European Civil Protection and Humanitarian Aid Operations

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© EU/ECHO/Pierre Prakash
© European Union/ECHO/Pierre Prakash

Four decades of conflict in Afghanistan has led to massive displacement of Afghans across the surrounding sub-region. Iran alone has received around three million Afghan refugees.  Close to one million of these have been registered by the government and are thus, afforded protection and are eligible for assistance. However up to two million remain undocumented and therefore have neither formal legal status nor access to assistance. Up to 800 000 of these undocumented refugees are considered to be extremely vulnerable.

What are the needs?

The majority of refugees reside amongst the host communities, less than 3% are hosted in the 18 Afghan refugee settlements. The main problem for undocumented Afghan refugees is that the lack of legal status leaves them permanently under the threat of deportation and ineligible to access basic services such as health, education, and legal jobs. Registered refugees have more protection and have legal access to certain jobs and services but apart from the most vulnerable, they have to pay for these services.  Unfortunately the current combined resources of the Iranian refugee agency (BAFIA) and international donors cannot subsidise access to services for more than 10-20% of the most vulnerable registered refugees.

The Supreme Leader’s decree of May 2015 allowed all children in Iran, regardless of their legal status, to access formal education. Since then, at least 77 000 undocumented Afghan boys and girls, have become eligible to enroll in schools, according to the United Nations Refugee Agency (UNHCR). However, even if education is free there are still many barriers to access, as undocumented children need to pay for an enrollment card and books, as well as overcome the social and linguistic impediment. Often children speak only Pashtun or are vital breadwinners. Having children in school affords undocumented families a certain protection from deportation but it still does not solve their problems with regard to access to other basic services and they remain amongst the most vulnerable of refugees.

How are we helping?

The EU has funded humanitarian projects targeting Afghan refugees in Iran since 1997, providing a total of almost €46 million in humanitarian support for Afghan refugees, as well as responding to natural disasters.

Currently, EU support is channelled through three INGOs and two UN agencies that support BAFIA in providing a basic package of assistance to the most vulnerable refugees. Initially this was largely aimed at supporting the registered refugees with protection, shelter, water and sanitation, food security, and access to basic education and health services.  Support notably covers the provision of cash to the most vulnerable refugees to allow them to pay the premium for the government-run universal public health insurance (UPHI) scheme, which enables documented Afghans to access the comprehensive health package which already exists for Iranian nationals. As the government strategy has evolved to open up access to undocumented refugees, the EU and its INGO partners have been increasingly working to provide basic services for this group. A particular effort has been made to help the children of undocumented families to take advantage of the access to education granted by the Supreme leader in 2015. This not only involves direct assistance to get the children into to school but also support to keep them enrolled and to help their families obtain alternative sources of income.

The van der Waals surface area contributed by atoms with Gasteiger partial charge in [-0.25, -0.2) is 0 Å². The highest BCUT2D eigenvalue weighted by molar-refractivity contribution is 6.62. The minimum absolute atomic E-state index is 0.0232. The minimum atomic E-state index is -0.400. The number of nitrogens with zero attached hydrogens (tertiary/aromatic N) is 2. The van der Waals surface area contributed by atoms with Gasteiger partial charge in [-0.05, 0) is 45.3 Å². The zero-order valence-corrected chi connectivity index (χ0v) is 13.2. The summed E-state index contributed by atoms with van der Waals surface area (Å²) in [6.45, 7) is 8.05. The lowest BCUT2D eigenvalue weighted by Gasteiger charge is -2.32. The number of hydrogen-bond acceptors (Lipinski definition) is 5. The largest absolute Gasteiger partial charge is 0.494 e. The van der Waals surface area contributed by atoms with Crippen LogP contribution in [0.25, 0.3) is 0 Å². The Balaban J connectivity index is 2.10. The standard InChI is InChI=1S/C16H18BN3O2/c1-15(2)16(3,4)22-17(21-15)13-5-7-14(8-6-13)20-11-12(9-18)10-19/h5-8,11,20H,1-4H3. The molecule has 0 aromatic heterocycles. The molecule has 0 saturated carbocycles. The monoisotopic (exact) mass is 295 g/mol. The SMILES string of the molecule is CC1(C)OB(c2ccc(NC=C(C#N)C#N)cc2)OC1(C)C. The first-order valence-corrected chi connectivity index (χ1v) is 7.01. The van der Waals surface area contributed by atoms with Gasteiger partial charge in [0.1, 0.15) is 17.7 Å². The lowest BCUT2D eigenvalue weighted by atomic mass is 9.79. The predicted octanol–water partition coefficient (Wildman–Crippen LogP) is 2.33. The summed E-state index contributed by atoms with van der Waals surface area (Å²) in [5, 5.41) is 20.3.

In 2017, the EU allocated almost €10 million to deliver vital assistance to Afghan refugees in Iran, up to half of which supports the integration of Afghan refugee children into the Iranian education system. The European Commission Directorate General for Development (DEVCO) has also included Iran as beneficiary of a €200 million package to help address the issue of chronic displacement in the region. Furthermore UNHCR and the Commission have provided a platform for Iran to highlight its refugee problem to EU Member States and other potential donors.

In the past, the EU also provided humanitarian help in the relief efforts after the 1997, 2002 and 2003 earthquakes. In April 2016, the EU and Iran agreed to strengthen bilateral cooperation in support of better prevention, detection and response to natural disasters.

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